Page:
That’s unintelligible. Not unintelligent. Here’s why.

This year, Stanford University has taken on Facebook with a new, super-secure social networking app, called Omlet. (Not to be confused with the UK website for keepers of chickens – really, it exists.) Stanford University’s registrar Tom Black says the university needed a secure, privacy-protected way to connect their more than sixteen thousand students, staff and alumni. So they developed Omlet, a new product by mobile social platform startup MobiSocial, that uses the University’s directory to connect, share files, discuss projects, even flirt.  Omlet now has the “world’s most advanced privacy protection technology”. According to Stanford Professor Monica Lam, also the co-founder and CEO of MobiSocial, the company that technically owns Omlet, MobiSocial promises never to monetize users’ data in any way. The company stores users’ data only for two weeks on Omlet’s servers to handle disconnected devices.

Though the tech market is waiting with bated breath to see what impact – if any – this will have on other social media networks, the point is that the Worm Has Turned. Users no longer want to put up with being (mis)used. So, Omlet is tailor-made for today’s users, users concerned with integrity and quality of data, users who don’t want their photos leaked, their likes and unlikes re-used, and their buying habits shared with all and sundry. And then get these weird limitations on their Google searches. These are smart users. And interestingly, they don’t like bad grammar either, for two good reasons: 1) it’s unsexy; 2) it’s hard enough to communicate good content in standard accepted English – doing it in Twitter-speak or texting acronyms is almost impossible and just, well, beside the point.

You might say, digital flirting is not relevant to business communications, but it is. It is critically important to the people who are communicating, it is sensitive, it needs to be succinct, it is really difficult, since you may not have met the person in whom you are interested, and it can have disastrous results if done badly. So is business communications – the topics just differ.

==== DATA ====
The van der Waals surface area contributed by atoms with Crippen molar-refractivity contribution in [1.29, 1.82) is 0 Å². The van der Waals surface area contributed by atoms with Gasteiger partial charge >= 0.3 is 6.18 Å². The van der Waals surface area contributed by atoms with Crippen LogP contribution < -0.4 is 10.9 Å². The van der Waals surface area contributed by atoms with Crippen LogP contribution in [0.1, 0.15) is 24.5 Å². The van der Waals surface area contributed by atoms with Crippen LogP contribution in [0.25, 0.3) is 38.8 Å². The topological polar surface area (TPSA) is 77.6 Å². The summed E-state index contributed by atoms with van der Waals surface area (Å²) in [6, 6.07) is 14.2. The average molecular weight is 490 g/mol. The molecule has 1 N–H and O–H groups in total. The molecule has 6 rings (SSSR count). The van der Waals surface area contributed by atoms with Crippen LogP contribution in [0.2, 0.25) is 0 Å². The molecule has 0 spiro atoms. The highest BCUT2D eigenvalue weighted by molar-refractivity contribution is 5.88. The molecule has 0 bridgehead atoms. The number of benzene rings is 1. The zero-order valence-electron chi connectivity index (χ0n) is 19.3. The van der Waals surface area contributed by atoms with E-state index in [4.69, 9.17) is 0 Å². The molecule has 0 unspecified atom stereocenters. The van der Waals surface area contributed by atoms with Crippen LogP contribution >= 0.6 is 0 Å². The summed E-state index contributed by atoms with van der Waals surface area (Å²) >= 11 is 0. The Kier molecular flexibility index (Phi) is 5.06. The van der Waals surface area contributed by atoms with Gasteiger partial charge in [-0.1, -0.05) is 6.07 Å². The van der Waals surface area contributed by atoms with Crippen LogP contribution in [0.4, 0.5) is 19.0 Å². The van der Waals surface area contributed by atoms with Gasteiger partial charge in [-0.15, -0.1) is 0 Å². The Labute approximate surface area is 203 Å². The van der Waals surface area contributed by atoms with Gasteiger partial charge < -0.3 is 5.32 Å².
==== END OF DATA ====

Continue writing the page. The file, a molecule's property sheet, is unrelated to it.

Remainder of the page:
Bad grammar is unsexy

The findings were:

Women don’t like:
1. Funky or very informal spelling (73 percent disapproval rating)
2. Lack of punctuation and grammar (59 percent disapprove)
3. Excessive slang (54 percent disapprove)
4. Messages during sleeping hours (51 percent disapprove)
5. All lowercase words (50 percent disapprove)

Men don’t like:
1. Funky or very informal spelling (58 percent disapproval rating)
2. Multiple exclamation points in chat messages (47 percent disapprove)
3. Lack of punctuation and grammar (46 percent disapprove)
4. All lowercase words (41 percent disapprove)
5. Excessive slang — LOL, BRB, WTF (40 percent disapprove)

To conduct this survey, Omlet surveyed a sample representative of 1,000 adults and young people. One thing that both genders agreed on that they like are emoticons and emojis, I suppose because they communicate emotion when the writer cannot describe how they feel in words. Not everyone is a poet.

Why these results? Well, it just makes sense doesn’t it?

Nuff said.
‘Nuff said.